A long gamma ray burst that seems to be more like a short gamma ray burst in its origins is described in five papers published in Nature and Nature Astronomy this week. The findings challenge long standing assumptions that the duration of such events can be directly attributed to the assumed source.
Gamma ray bursts (GRBs) are pulses of gamma-ray light produced by explosions in distant galaxies. These events have been classified into two groups: short GRBs (lasting less than two seconds), which are thought to result from the merging of two neutron stars; and long GRBs (lasting for ten seconds or more), which are associated with supernovae — the collapse of a massive star. However, there have been observations of so-called ‘oddball’ GRBs, where the duration and suggested source do not fit with this classification.
Observations of a long GRB that shares all properties but its duration with short GRBs, suggesting that it arose from a merger between two compact objects (such as neutron stars), are reported in four separate research papers published in Nature, and one in Nature Astronomy. A bright burst lasting for around one minute, GRB 211211A, was observed from a galaxy 1.1 billion light years away on 11 December 2021. Eleonora Troja and colleagues suggest it is caused by a kilonova — an explosion that occurs after the collision of two compact objects. Jillian Rastinejad and colleagues come to the same conclusion, and suggest that complex light curves, as observed for GRB 211211A (not usually seen in long GRBs associated with supernovae), may be indicative of merger events. Bin-Bin Zhang and colleagues note that the burst itself is too long to be included in the short GRB population and suggested a new progenitor of this burst to account for both gamma-ray and kilonova emissions. Alessio Mei and colleagues report high energy gamma ray emissions starting around 16 minutes after the GRB and lasting for more than 5 hours, which they propose is produced by photons released by a kilonova. Benjamin Gompertz and collaborators find that the high-energy radiation from gamma-ray burst GRB 211211A is consistent with a merger-driven scenario. They used multiple instruments on the Fermi Gamma-ray Space Telescope and the Neil Gehrels Swift Observatory to observe the event over a 5-minute period, finding that the high-energy emission is generated by electrons moving close to the speed of light. According to one possible explanation, these relativistic electrons may have been accelerated into an outflow by the ‘protomagnetar’ that is created during the merger process.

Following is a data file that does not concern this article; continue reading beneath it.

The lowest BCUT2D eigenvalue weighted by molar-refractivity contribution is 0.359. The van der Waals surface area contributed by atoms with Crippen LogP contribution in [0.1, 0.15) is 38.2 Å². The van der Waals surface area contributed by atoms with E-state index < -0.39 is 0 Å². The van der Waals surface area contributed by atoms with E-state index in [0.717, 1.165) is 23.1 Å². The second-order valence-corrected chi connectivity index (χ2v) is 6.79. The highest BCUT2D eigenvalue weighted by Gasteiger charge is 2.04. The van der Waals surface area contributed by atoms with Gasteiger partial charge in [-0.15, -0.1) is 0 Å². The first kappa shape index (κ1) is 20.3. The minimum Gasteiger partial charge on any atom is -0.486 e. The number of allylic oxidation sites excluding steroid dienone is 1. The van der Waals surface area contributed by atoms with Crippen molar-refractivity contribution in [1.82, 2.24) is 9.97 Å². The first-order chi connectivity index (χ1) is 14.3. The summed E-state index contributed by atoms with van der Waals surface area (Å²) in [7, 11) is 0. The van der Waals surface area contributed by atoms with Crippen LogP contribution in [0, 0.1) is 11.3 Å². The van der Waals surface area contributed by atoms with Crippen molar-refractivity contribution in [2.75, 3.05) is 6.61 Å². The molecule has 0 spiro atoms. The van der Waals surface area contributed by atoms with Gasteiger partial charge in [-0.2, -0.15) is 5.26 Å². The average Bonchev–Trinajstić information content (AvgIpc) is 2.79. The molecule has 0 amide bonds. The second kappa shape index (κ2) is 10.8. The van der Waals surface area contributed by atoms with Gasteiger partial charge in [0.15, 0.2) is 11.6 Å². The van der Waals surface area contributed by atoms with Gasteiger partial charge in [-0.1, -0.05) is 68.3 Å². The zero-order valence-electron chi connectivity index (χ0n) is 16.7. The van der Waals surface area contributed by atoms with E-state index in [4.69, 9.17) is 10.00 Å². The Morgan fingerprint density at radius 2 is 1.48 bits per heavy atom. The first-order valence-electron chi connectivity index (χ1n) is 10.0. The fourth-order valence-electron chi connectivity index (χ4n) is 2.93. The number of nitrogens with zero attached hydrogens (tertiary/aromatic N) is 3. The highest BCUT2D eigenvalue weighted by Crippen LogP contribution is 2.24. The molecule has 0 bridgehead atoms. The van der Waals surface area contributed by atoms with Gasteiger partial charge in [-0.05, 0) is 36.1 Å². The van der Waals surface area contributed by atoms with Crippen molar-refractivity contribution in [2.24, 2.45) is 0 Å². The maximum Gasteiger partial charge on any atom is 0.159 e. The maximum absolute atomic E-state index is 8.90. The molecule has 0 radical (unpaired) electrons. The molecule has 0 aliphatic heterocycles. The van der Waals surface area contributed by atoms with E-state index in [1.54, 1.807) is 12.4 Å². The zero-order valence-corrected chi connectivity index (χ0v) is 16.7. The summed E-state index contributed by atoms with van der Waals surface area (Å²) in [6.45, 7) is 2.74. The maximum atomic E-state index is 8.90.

Together, these findings could improve our understanding about the origin and nature of oddball GRBs.
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